You might have heard that aspirin is considered unsafe to take during pregnancy, and in one regard that’s true: full-strength aspirin (325 mg or higher) does increase the risk for certain issues with fetal development. However, more and more data suggest that low-dose aspirin (81 mg) is not only safe to take during pregnancy, but can even reduce the chances of developing preeclampsia if you’re at risk for it.
What is preeclampsia?
Preeclampsia is a pregnancy complication that, according to the March of Dimes, affects 2 to 8 percent of all pregnancies. Preeclampsia involves high blood pressure and signs that organs aren’t working as well as they should be (such as protein in urine). Preeclampsia is usually diagnosed in the third trimester, and if it is, most healthcare providers recommend close observation until delivery. This may mean frequent monitoring in an outpatient setting, or, depending on the severity and the healthcare provider, may mean staying in the hospital until delivery. Preeclampsia’s symptoms usually go away in the days and weeks after giving birth.
Is there any way to prevent preeclampsia?
Because researchers still don’t understand exactly why some women develop preeclampsia, there’s no great one-size-fits-all method of preventing it. However, recent studies suggest that low-dose aspirin therapy can help prevent preeclampsia in women with certain risk factors that make preeclampsia more likely to develop. Women with these risk factors who begin low-dose aspirin therapy around 12 weeks, and continue until delivery, may be about 18% less likely to develop preeclampsia. Talk to your provider if you’re interested in learning more.
Who should take low-dose aspirin to prevent preeclampsia?
The American Congress of Obstetricians and Gynecologists (ACOG) have identified a number of risk factors for developing preeclampsia that make one a good candidate for low-dose aspirin.
ACOG recommends low-dose aspirin therapy for those who have one or more of the following “high” risk factors:
- History of preeclampsia, especially when accompanied by an adverse outcome
- Multifetal gestation
- Chronic hypertension
- Type 1 or 2 diabetes
- Renal disease
- Autoimmune disease (systemic lupus erythematosus, antiphospholipid syndrome)
…or more than one of the following “moderate” risk factors:
- Nulliparity (first-time mom)
- Obesity (BMI > 30)
- Family history of preeclampsia (mother or sister)
- Sociodemographic characteristics (African American race, low socioeconomic status)
- Age 35 years or older
- Personal history factors (e.g., low birthweight or small for gestational age, previous adverse outcome, more than 10-year pregnancy interval)
If have have these risk factors, speak with your provider about if taking a low-dose aspirin could be a good fit for you.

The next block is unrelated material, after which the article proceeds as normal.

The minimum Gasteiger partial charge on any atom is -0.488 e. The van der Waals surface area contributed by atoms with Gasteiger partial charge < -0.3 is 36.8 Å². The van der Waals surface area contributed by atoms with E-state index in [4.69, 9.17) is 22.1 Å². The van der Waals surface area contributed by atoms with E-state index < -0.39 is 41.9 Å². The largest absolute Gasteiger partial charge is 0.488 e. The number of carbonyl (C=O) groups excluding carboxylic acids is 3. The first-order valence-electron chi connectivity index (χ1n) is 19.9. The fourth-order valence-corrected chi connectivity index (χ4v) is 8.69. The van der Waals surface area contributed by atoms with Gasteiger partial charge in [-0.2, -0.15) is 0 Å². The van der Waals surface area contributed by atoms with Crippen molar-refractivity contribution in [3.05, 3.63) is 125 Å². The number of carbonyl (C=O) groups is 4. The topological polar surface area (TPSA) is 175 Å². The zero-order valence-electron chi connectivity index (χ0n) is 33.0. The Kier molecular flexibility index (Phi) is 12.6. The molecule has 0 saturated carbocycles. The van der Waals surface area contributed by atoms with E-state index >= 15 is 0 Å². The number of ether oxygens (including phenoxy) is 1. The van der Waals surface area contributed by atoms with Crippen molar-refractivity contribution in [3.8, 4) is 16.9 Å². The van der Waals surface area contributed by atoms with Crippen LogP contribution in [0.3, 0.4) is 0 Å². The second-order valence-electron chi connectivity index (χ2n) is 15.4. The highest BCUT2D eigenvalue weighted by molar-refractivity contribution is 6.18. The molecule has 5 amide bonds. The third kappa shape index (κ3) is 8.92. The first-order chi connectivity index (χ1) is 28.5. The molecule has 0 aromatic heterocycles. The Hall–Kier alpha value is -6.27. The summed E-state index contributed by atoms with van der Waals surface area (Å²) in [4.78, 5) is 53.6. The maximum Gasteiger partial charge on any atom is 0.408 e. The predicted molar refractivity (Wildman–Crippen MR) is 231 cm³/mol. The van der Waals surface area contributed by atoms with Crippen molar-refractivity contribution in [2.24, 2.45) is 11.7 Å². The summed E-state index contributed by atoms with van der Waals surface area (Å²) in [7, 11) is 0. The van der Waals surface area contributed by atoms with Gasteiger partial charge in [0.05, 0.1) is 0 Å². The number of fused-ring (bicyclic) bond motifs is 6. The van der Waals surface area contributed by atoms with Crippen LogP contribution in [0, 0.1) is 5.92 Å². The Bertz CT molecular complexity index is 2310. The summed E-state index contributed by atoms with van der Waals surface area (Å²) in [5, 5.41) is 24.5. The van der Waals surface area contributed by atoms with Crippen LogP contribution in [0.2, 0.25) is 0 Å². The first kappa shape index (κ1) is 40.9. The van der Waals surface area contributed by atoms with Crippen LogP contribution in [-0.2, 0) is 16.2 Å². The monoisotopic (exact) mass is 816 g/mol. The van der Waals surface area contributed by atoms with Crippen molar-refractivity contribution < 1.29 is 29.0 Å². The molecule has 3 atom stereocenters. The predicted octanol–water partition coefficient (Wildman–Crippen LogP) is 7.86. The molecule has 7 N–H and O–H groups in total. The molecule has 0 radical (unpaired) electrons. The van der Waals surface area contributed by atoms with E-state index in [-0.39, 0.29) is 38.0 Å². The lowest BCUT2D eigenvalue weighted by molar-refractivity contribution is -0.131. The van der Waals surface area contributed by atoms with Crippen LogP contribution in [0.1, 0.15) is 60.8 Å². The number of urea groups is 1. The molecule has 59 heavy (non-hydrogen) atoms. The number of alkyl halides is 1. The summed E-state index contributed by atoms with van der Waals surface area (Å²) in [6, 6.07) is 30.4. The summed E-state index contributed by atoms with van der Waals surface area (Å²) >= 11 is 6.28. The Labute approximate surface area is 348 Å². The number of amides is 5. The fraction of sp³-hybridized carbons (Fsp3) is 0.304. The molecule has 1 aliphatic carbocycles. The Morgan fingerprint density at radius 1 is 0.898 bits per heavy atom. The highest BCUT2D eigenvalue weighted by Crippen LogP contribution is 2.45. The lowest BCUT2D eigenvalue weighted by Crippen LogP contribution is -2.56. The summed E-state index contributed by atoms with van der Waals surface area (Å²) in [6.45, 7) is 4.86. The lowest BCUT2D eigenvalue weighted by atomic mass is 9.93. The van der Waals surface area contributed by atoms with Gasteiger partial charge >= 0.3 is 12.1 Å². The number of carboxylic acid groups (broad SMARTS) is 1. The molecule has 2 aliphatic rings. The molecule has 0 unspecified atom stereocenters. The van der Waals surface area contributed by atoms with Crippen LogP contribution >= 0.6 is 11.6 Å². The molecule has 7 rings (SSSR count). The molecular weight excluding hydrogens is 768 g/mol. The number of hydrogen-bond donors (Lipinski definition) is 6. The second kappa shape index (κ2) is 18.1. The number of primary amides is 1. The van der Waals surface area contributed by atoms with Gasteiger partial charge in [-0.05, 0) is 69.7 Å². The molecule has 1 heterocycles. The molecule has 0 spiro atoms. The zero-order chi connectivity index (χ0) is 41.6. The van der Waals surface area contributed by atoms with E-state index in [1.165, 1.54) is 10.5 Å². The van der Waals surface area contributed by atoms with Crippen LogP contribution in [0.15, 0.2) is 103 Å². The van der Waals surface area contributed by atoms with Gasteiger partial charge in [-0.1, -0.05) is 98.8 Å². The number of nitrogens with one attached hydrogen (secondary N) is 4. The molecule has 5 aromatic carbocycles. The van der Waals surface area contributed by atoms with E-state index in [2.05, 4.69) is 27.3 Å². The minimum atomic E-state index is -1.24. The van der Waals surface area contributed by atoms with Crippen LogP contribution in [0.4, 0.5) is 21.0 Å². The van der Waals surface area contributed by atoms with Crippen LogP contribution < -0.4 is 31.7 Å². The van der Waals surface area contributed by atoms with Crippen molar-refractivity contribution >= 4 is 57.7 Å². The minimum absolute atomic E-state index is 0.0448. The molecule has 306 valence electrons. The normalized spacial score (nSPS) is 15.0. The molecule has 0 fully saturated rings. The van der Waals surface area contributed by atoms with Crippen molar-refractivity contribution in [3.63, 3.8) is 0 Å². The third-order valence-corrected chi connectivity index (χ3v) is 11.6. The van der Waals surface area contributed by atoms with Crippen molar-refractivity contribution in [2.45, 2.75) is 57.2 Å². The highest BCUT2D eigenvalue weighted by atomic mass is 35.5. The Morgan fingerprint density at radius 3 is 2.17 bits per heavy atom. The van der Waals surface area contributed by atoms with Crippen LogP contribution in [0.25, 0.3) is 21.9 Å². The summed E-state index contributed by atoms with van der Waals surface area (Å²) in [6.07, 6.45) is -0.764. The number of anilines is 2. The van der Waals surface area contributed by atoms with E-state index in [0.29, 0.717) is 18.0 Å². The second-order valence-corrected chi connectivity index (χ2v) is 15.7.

When and how do I take low-dose aspirin?
According to the Preeclampsia Foundation, if you meet the above criteria and your provider recommends it, it’s best to begin a low-dose aspirin regimen between 12 and 16 weeks of pregnancy, and continue right up until delivery. Certain studies also show that taking low-dose aspirin at bedtime might be the most effective time of day to take it. Aspirin should not be taken on an empty stomach.
Can I take a generic version of low-dose aspirin?
Sure can! Aspirin is aspirin, no matter the brand.
Does low-dose aspirin have any medical interactions?
Aspirin is known to interact with other medications, such as Tylenol (acetaminophen), fish oil, and different antacids. You should speak with your healthcare provider if you regularly take one of these, and are on or considering a low-dose aspirin regimen.
Are there any risks associated with low-dose aspirin?
Many authorities have investigated the potential risks of low-dose aspirin therapy, and, fortunately, it’s becoming clear that not only do the pros of low-dose aspirin therapy outweigh any theoretical risks (for those who meet the risk factor criteria), but also that the risks are pretty minimal. In fact, the United States Preventive Services Task Force found:
- No increase in infant loss, growth problems, or cognition harm to the baby;
- No statistically significant impact on risk of placental abruptions, postpartum hemorrhage (bleeding), or miscarriage to the mother;
- No differences in developmental outcomes of the infants up to age 18 months.
There are certainly risks with regular-dose aspirin, so it’s important to make sure that if you do begin an aspirin regimen, you’re taking a low dose (81 mg).
If you have a planned C-section, it’s a good idea to discuss your low-dose aspirin regimen with your healthcare provider to determine whether to stop taking it prior to the C-section.
- Hermida RC, Ayala DE, Calvo C, López JE, Mojón A, Rodríguez M, Fernández JR. “Differing administration time-dependent effects of aspirin on blood pressure in dipper and non-dipper hypertensives.” Hypertension, 2005 Oct;46(4):1060-8. Epub 2005 Aug 8. Retrieved at: https://www.ncbi.nlm.nih.gov/pubmed/16087788
- “Frequently Asked Questions About Aspirin.” The Preeclampsia Foundation. Preeclampsia.org. Last Updated on Wednesday, January 17, 2018. Retrieved at: https://www.preeclampsia.org/health-information/53-health-information/672-aspirin
- “Preeclampsia”. March of Dimes. marchofdimes.org. Last reviewed: December, 2017.
- ACOG Committee Opinion Number 743. “Low-Dose Aspirin Use During Pregnancy.” ACOG. American College of Obstetricians and Gynecologists, May 2018. Web. Retrieved at: https://www.acog.org/Clinical-Guidance-and-Publications/Committee-Opinions/Committee-on-Obstetric-Practice/Low-Dose-Aspirin-Use-During-Pregnancy?IsMobileSet=false.